"I recall one individual we saw numerous times," Lee County Sheriff Jay Jones said. "We were doing what we could to help this person, and we did get this person assistance, and he would get back on his meds. But then he would constantly get off his meds and back into trouble. There was nowhere else for this person to go. This individual, for lack of a better place to be, ended up in the jail a lot. He was found deceased out in the county simply because of the lack of resources, because there was nowhere for him to go."
Sheriff Smith in Escambia had this example.
Madison County Sheriff Blake Dorning tells his county commission about the problems mentally ill prisoners are causing in the county jail. (File)
"One lady has been in the jail 25 times and will go into the office and sit down in the lobby and take up residence," he said. "Sometimes she keeps her clothes on, and sometimes she takes them off. She obviously needs inpatient care. There is none available."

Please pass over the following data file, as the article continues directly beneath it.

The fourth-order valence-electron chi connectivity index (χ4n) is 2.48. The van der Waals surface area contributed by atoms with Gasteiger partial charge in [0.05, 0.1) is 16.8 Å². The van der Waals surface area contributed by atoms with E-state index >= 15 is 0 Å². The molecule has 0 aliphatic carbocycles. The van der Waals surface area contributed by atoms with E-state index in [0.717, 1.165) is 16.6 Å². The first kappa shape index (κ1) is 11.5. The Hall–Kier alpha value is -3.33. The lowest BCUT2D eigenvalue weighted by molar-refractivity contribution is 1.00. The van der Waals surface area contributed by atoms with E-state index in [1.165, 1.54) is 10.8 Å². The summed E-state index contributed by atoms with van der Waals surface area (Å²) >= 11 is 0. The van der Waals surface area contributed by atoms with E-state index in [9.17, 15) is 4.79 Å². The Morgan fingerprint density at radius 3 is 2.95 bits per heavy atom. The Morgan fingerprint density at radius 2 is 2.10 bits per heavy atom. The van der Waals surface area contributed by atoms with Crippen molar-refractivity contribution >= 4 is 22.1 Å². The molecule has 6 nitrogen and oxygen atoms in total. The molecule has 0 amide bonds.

But a bed itself is not the solution. Psychiatric hospitals in Alabama once warehoused thousands of patients, until a federal lawsuit forced the state to improve treatment and transition to community-based care.
Hospitals downsized, and then closed. But sheriffs say the promised community-based care is inadequate. And what's more, due to long waiting lists, patients can cycle through treatment facilities quickly.
"A guy came in (and) he had not had his shot in 90 days," recalled Elmore County Sheriff Bill Franklin. "He thinks I'm a dragon sent from Satan himself. He goes to a medical ward in North Alabama. I ask the facility for an alert when he gets out.
"About two months later," Franklin said, "I wake up to somebody trying to tear down my door at 3 a.m. I went in the kitchen and saw him running away across a field. I told my wife, 'I have no doubt who that guy is.' I called the facility. He got out two days (earlier)."
"When he's on his meds," Franklin said in a common comment, "you couldn't tell which one of us was mentally ill."
The only facility in North Alabama has since closed.
Some times, sheriffs say, they use patience.
"About once a month, we have to deal with mental health issues," Marengo County Sheriff Ben Bates said. He tells a story of a mentally ill juvenile who threatened to kill himself.